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Mountaineers' Climb Continues

West Virginia Shakes Off Wake In Two Overtimes: West Virginia 111, Wake Forest 105

By Eric Prisbell
Washington Post Staff Writer
Sunday, March 20, 2005; Page E01

CLEVELAND, March 19 -- West Virginia continued its dramatic and improbable run through March on Saturday night, knocking off second-seeded Wake Forest in an exhausting 50-minute game to earn a trip to the round of 16.

The seventh-seeded Mountaineers overcame a 14-point first-half deficit to defeat the Demon Deacons, 111-105, in double overtime, undoubtedly setting off a chain reaction of celebrations in Morgantown, W. Va.

The West Virginia bench erupts as the Mountaineers upset Wake Forest, 111-105, in double overtime Saturday. (Jeff Glidden - AP)

"I just hope we have a city when we get back to town," West Virginia guard J.D. Collins said. "It might be burnt down."

West Virginia (23-10) advanced to play sixth-seeded Texas Tech on Thursday in the round of 16 in Albuquerque. Thousands of zealous West Virginia fans remained inside Wolstein Center long after the game had concluded.

They chanted Mike Gansey's name as he jogged from the court after the junior forward scored 19 of his 29 points in the two overtime sessions.

"It's a dream come true," said Gansey, who made 5 of 6 shots in the overtime periods.

Gansey said he was mad at himself after missing a free throw with 21 seconds remaining in regulation that would have given the Mountaineers a four-point advantage and probably "sealed it," he said.

Instead, Wake Forest's Taron Downey sank a three-pointer to tie the score at 77 with 14 seconds remaining. Downey also made a three-pointer with 17 seconds left in the first overtime to extend the game. In the first overtime , Wake Forest center Eric Williams blocked a layup attempt by Johannes Herber in the final seconds to send the game into a second overtime.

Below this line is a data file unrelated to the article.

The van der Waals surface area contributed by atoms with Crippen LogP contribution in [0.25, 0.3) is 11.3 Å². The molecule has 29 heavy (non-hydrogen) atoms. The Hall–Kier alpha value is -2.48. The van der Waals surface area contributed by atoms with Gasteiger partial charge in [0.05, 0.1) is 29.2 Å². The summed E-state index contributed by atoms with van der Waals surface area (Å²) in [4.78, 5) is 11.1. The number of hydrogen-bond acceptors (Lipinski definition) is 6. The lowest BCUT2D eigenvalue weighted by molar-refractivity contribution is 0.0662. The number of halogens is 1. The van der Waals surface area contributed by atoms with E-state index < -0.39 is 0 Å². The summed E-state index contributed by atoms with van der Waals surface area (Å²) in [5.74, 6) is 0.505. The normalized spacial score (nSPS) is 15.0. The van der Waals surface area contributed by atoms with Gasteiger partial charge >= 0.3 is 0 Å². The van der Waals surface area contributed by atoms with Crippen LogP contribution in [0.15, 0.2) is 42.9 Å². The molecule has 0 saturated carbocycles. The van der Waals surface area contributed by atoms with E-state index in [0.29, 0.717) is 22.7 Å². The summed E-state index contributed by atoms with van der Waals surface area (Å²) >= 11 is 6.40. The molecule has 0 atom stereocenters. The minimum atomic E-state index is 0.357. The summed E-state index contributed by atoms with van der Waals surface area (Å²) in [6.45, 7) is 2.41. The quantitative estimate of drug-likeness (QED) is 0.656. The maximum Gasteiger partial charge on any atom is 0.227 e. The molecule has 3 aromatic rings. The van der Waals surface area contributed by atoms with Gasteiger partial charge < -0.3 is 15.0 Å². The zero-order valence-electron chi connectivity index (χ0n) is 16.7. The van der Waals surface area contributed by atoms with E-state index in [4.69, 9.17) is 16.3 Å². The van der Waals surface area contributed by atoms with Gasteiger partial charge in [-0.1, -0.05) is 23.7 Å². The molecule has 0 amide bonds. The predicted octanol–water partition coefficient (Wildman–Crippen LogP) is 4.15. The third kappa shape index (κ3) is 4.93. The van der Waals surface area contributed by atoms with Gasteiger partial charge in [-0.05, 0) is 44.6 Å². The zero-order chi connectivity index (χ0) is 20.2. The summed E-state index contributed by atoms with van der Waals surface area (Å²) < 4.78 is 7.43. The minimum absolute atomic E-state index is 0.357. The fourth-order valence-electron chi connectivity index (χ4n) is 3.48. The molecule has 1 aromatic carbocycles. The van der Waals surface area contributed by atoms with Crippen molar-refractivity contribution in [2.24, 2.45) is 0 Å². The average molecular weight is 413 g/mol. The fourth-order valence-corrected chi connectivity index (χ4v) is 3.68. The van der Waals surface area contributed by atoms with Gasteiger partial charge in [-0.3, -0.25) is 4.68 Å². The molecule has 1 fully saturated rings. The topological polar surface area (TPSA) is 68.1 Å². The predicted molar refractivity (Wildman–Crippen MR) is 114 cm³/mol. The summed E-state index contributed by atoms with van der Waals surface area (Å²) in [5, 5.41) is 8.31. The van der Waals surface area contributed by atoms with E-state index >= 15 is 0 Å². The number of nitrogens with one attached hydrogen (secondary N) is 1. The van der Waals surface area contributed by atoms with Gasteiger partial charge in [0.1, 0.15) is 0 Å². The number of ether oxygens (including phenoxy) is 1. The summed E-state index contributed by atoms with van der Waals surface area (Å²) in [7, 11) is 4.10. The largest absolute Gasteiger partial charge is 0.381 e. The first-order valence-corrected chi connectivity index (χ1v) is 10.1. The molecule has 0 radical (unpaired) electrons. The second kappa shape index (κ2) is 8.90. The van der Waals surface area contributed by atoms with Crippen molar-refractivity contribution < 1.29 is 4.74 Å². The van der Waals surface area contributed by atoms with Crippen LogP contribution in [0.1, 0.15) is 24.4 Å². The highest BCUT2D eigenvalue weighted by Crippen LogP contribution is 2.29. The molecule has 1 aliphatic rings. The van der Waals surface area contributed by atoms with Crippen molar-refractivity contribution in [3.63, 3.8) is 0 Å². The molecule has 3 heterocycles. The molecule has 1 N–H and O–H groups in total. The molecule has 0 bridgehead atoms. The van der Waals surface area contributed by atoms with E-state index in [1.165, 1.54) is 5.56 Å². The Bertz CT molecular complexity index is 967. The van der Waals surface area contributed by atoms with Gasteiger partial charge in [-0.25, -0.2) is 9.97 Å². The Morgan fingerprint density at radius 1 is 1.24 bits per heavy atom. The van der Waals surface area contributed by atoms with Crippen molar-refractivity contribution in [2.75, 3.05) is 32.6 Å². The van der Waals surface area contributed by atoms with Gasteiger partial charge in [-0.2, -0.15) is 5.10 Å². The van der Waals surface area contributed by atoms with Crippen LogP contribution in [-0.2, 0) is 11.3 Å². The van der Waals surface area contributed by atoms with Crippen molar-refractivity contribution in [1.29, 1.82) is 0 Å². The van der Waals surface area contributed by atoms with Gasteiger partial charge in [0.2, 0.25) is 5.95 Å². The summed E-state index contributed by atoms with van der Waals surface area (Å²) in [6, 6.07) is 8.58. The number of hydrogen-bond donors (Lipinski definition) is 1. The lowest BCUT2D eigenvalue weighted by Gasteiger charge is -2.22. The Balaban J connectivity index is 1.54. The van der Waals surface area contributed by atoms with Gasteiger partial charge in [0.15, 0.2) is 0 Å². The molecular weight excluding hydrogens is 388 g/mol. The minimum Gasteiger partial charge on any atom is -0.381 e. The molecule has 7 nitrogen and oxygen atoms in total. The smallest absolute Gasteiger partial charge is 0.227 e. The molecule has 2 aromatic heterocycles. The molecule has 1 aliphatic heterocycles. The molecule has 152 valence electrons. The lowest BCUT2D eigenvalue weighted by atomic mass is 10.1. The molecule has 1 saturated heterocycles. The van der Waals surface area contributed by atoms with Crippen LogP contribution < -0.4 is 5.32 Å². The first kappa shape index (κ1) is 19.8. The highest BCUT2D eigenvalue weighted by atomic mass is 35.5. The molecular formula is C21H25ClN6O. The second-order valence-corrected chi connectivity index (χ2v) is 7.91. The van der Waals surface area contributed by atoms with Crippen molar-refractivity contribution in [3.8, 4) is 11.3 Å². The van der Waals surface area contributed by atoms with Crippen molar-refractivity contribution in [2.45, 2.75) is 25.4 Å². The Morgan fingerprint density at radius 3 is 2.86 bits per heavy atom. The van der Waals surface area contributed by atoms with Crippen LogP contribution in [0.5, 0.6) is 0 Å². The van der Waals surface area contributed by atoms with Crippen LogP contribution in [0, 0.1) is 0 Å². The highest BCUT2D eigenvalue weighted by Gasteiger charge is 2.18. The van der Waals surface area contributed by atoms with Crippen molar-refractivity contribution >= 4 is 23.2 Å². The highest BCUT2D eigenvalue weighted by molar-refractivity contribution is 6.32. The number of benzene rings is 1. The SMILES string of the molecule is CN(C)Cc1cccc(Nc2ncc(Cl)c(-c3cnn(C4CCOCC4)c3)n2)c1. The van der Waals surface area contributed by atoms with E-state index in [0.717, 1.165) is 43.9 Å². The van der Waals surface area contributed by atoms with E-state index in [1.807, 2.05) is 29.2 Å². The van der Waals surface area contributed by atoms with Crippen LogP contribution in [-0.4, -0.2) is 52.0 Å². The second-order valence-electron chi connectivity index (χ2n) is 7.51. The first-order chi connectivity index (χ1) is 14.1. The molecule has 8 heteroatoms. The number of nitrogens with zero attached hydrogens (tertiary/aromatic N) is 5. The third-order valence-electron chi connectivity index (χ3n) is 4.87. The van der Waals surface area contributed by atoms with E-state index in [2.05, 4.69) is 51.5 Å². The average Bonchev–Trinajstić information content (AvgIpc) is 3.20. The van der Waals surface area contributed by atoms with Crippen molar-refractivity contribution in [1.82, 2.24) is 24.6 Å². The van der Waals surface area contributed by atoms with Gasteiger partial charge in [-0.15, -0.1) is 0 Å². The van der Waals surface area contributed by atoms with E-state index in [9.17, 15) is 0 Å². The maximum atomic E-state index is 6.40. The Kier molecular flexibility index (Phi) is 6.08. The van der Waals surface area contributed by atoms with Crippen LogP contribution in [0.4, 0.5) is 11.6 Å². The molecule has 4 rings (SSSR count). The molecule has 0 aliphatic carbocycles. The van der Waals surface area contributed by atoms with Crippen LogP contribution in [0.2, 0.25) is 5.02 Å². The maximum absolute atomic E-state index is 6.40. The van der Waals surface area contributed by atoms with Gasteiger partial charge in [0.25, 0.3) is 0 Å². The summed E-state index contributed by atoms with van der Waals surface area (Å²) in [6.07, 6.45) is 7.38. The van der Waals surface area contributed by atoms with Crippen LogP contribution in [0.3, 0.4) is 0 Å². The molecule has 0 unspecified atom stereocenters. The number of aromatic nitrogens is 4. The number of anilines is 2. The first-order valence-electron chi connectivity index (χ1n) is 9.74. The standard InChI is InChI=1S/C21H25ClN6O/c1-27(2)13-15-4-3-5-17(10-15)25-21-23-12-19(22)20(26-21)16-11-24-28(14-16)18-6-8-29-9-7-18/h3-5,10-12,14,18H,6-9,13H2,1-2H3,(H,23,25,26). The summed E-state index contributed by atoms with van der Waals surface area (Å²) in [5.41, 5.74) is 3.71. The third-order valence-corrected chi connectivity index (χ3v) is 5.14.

"A couple of times, we were dead," Wake Forest Coach Skip Prosser said. "We battled back from the dead."

As the game wore on, Wake Forest appeared to have the advantage because West Virginia was battling severe foul trouble. Three players, including starters Tyrone Sally and Collins, eventually fouled out.

"When Tyrone fouled out," Gansey said of the senior, "I was like, 'I'm not going to let him go out like that.' "

Gansey was the key figure for reasons other than his late-game scoring prowess. He swished a three-pointer with 3 minutes 34 seconds remaining in the second overtime to put the Mountaineers up 98-94. Ten seconds later, he drew the fifth foul on Wake Forest star Chris Paul, who finished with 22 points in what could be his final game if he chooses to forgo his final two years of eligibility and enter the NBA draft.

Paul's back-court partner, Justin Gray, also fouled out, finishing with only eight points. Downey led the Demon Deacons with 27 points.

Wake Forest (27-6) was expected to contend for the national championship this season, but defense proved to be the team's fatal flaw. Prosser acknowledged as much after a game in which his team allowed 84 points after halftime.

Both teams exchanged clutch shots long into the night.

"It started slipping through our fingers when they started scoring basket after basket after basket," Paul said.

Saturday's first half stood in stark contrast to Wake Forest's performance against 15th-seeded Chattanooga on Thursday. In that game, the Demon Deacons overcame a three-point halftime deficit against the Mocs to earn a 16-point victory, despite making only 2 of 15 three-point attempts in the first half.

Saturday was different, at least early on. Wake Forest led by 14 as its offense operated as well as it had in some time. The Demon Deacons made 60 percent of their shots and scored 28 points in the lane.

But West Virginia opened the second half intent on quickly slicing into the 13-point halftime deficit. Gansey converted a three-point play, then Collins scored a layup on the Mountaineers' next possession, forcing Wake Forest to call a timeout.

West Virginia's NCAA tournament run is particularly impressive considering the Mountaineers were on the verge of not even earning an at-large bid until they won a game in the Big East tournament. West Virginia eventually lost in the Big East final to Syracuse, which was beaten by Vermont on Friday.

When Gansey was asked if there was any game he has ever played in that compared to Saturday's, the Olmsted Falls, Ohio, native said, "This has to be at the top."

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